Category: Development

  • You probably saw the announcement on October 10, 2016 that the Open Connectivity Foundation and the AllSeen Alliance will merge and create a ‘best of both’ IoT framework. To recap briefly, the Board of Directors from both organizations have agreed to consolidate operations under the Open Connectivity Foundation (OCF), while the open source projects will continue to be hosted at the Linux Foundation. I’ve noticed some confusion about what exactly happened, so I thought I would clarify some things in this article. To start, OCF and the AllSeen Alliance are each non-profit entities that are responsible for the business operations of each project. In addition, OCF hosts development of the specification. Each organization has their own bylaws, membership agreement, IPR policy, and charter. By law they must be governed by a board of directors, which consists of representatives from member organizations. One of the major differences between the two is that […]

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  • October 6, 2016 - Javier Martinez Canillas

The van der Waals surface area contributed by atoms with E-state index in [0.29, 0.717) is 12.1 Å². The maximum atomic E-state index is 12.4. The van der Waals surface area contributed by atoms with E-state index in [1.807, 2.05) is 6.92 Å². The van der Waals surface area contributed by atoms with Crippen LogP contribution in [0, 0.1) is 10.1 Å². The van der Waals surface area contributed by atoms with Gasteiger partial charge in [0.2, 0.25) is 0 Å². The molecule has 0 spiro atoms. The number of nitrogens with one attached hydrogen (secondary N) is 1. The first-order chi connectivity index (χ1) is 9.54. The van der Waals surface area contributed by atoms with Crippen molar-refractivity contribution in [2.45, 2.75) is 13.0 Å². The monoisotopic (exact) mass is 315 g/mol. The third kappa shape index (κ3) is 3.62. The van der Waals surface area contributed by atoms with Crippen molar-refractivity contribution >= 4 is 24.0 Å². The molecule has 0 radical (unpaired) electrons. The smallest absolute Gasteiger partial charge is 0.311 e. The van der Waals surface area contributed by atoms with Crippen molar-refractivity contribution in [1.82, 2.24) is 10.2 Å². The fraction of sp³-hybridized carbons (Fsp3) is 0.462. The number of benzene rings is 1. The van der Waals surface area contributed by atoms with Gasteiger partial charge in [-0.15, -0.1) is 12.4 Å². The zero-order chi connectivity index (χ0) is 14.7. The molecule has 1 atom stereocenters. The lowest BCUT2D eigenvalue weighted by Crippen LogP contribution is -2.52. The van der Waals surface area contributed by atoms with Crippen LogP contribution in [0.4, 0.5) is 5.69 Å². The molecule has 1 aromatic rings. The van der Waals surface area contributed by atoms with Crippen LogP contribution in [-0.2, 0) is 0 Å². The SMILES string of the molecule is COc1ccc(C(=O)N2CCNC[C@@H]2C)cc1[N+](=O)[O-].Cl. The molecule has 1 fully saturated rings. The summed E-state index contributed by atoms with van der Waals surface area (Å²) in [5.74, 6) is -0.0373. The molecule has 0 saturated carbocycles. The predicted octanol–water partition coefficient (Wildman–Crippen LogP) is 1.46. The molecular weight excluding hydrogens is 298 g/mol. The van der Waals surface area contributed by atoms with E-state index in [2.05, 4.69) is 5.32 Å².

Samsung OSG Contributions to Linux Kernel 4.8

    Linux 4.8 was released on September 25, and in this release the Samsung Open Source Group (OSG) contributed 432 patches that modified 110,741 lines of code. Although 4 engineers contributed to different Kernel subsystems, almost all of these changes comes from Mauro Carvalho Chehab’s work to improve the media subsystem documentation. One noteworthy news item in this release is that another OSG member has been honored with a maintainer role, now that Luis de Bethencourt is taking maintainership of the BeFS filesystem. Javier Martinez Canillas is now listed as a reviewer for the Samsung Exynos ARM architecture. The following list is all of the OSG engineers that contributed to this release and the number of changesets and lines of code, as reported by Jonathan Corbet and Greg Kroah-Hartman’s gitdm tool. OSG developers by changesets Mauro Carvalho Chehab 347 80.3% Javier Martinez Canillas 69 16.0% Shuah Khan 11 2.5% Luis de Bethencourt […]